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Why Putting America First Matters to South Dakota

In his first hours in office just over one year ago, President Joe Biden canceled the Keystone XL pipeline and delivered a severe blow to South Dakota families and American energy independence. A few months later, President Biden opened the door for the construction of a Russian pipeline, delivering a costly gift to a dangerous adversary.  
Today, we are seeing the high price of both decisions—and what happens when leaders in Washington do not put the American people first.  
In South Dakota, we are heavily dependent on energy: We need heat in our cold winters, air conditioning in our hot summers, and gasoline to fuel our long drives to just about anywhere we go. But President Biden ignored the energy needs of South Dakota—and of every American—when he stopped Keystone XL in its tracks to appease anti-energy extremists, on top of banning drilling on federal land.  
It did not take long for Americans to feel the consequences of those actions. President Biden’s orders immediately terminated dozens of jobs in South Dakota—where the pipeline was being constructed—and destroyed the potential for thousands more. Small towns like Philip and Midland lost businesses at their hotels and gas stations—and lost potential property tax revenue that would have funded their budgets for decades. President Biden made it more expensive for every family across the country to fill their gas tanks and heat their homes. Then last year, as inflation skyrocketed due to Washington’s trillions of dollars in spending, the price of gasoline went up right along with it.  
Facing a crisis of his own making, President Biden blamed oil companies and released 50 million barrels of oil from the U.S. Strategic Petroleum Reserve—a veritable drop in the bucket. To put that in context, Keystone XL was expected to carry 830,000 barrels of oil per day from Canada’s Western tar sands to Nebraska. 
When I drive across South Dakota, I am reminded of other decisions that a president can make that have tragic consequences at home. I saw the impact of those decisions first-hand as a member of the House Armed Services Committee.  Through our “Fallen Heroes Bridge Dedication” program, we honor our state’s sons and daughters in the military who died while serving in combat. Each time I drive across one of those bridges, I think of the 3,000 South Dakotans who have made the ultimate sacrifice. I think of the families they left behind. And I think of the men and women serving us today.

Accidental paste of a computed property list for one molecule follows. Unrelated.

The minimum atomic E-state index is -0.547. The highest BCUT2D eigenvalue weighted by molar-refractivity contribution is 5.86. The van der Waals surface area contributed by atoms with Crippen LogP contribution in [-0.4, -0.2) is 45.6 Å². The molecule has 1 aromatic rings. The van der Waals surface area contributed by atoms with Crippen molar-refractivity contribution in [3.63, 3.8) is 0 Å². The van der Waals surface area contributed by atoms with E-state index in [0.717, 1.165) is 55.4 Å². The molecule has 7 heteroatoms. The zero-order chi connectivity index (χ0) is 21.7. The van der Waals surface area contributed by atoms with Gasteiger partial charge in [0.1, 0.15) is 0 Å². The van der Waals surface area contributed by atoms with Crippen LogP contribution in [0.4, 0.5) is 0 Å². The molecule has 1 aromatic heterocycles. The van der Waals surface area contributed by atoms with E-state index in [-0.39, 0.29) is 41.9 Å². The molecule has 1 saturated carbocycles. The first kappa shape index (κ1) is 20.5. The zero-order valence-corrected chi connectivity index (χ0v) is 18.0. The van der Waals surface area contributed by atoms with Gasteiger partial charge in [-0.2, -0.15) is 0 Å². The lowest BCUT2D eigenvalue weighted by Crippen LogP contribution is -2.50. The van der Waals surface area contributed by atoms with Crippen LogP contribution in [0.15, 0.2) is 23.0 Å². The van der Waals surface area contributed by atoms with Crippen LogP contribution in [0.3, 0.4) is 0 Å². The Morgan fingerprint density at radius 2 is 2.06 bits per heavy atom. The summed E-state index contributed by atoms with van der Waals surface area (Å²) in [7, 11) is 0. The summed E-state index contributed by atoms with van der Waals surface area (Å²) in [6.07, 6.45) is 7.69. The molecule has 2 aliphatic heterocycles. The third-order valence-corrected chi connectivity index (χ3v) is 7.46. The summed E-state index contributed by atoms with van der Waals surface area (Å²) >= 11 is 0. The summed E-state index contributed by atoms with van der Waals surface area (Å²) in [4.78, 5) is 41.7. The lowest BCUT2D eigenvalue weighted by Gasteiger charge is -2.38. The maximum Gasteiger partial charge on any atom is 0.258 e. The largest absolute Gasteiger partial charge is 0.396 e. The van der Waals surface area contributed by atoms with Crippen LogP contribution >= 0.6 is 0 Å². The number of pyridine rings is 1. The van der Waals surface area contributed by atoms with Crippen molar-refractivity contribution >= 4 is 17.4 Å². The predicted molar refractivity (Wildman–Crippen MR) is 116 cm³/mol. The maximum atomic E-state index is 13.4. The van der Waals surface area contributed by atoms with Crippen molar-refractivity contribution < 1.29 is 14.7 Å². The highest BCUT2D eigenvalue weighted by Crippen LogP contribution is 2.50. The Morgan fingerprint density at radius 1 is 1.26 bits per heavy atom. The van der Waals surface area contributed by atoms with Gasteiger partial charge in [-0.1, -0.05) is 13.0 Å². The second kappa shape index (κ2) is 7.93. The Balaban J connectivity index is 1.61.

I thought of those brave soldiers when I read some troubling news this week. Russia has 100,000 troops on the Ukrainian border and is threatening to invade. At the same time, China is increasing its aggression toward Taiwan. President Biden is considering deploying thousands of U.S. troops to Eastern European countries in response to Russia’s actions, and the State Department ordered Americans to leave Ukraine on Sunday. The world is on edge as tensions rise, along with the threat of war. 
The construction of another pipeline figures prominently in this geopolitical crisis, and one of President Biden’s decisions is again front and center. In May of last year, he waived sanctions on Russia’s Nord Stream 2 pipeline, which will deliver Russian natural gas to Germany. In doing so, he handed a massive amount of leverage to Russian President Vladimir Putin. Should the new pipeline be completed, Europe will grow more dependent on Russia for energy, Ukraine will be more vulnerable to Russian aggression, and the Russian government will add billions of dollars per year to its treasury.  
A stronger, emboldened Russia threatens Europe, our allies, and America’s security. It is no wonder that President Donald Trump blocked this Russian pipeline and that Democrats and Republicans alike in Congress strongly opposed it as well. Together, they feared that Putin would leverage the pipeline to his own advantage and to America’s detriment. With Putin’s aggression toward Ukraine, we are seeing in real-time what a dangerous, emboldened Russia looks like. The consequences will be immeasurable. I pray that our leaders in Washington—including the president—recognize this threat and have the wisdom to protect our country, defend our freedom, and stand by our allies.  
We know all too well what a fragile world we live in. In South Dakota, we are doing our part to build a brighter future and prepare for challenges ahead. We respect our armed forces and our veterans. In fact, our Army National Guard and Air Guard are both top-ranked units in the nation. We realize the consequences of leadership—the impact that our decisions have on the lives of the men and women who serve. I am proud to live in a state where wisdom like that is the rule, not the exception. We are setting an example for the nation. Let’s call on Washington to follow our lead, put America first, and uphold the values that make us the greatest nation on earth. 


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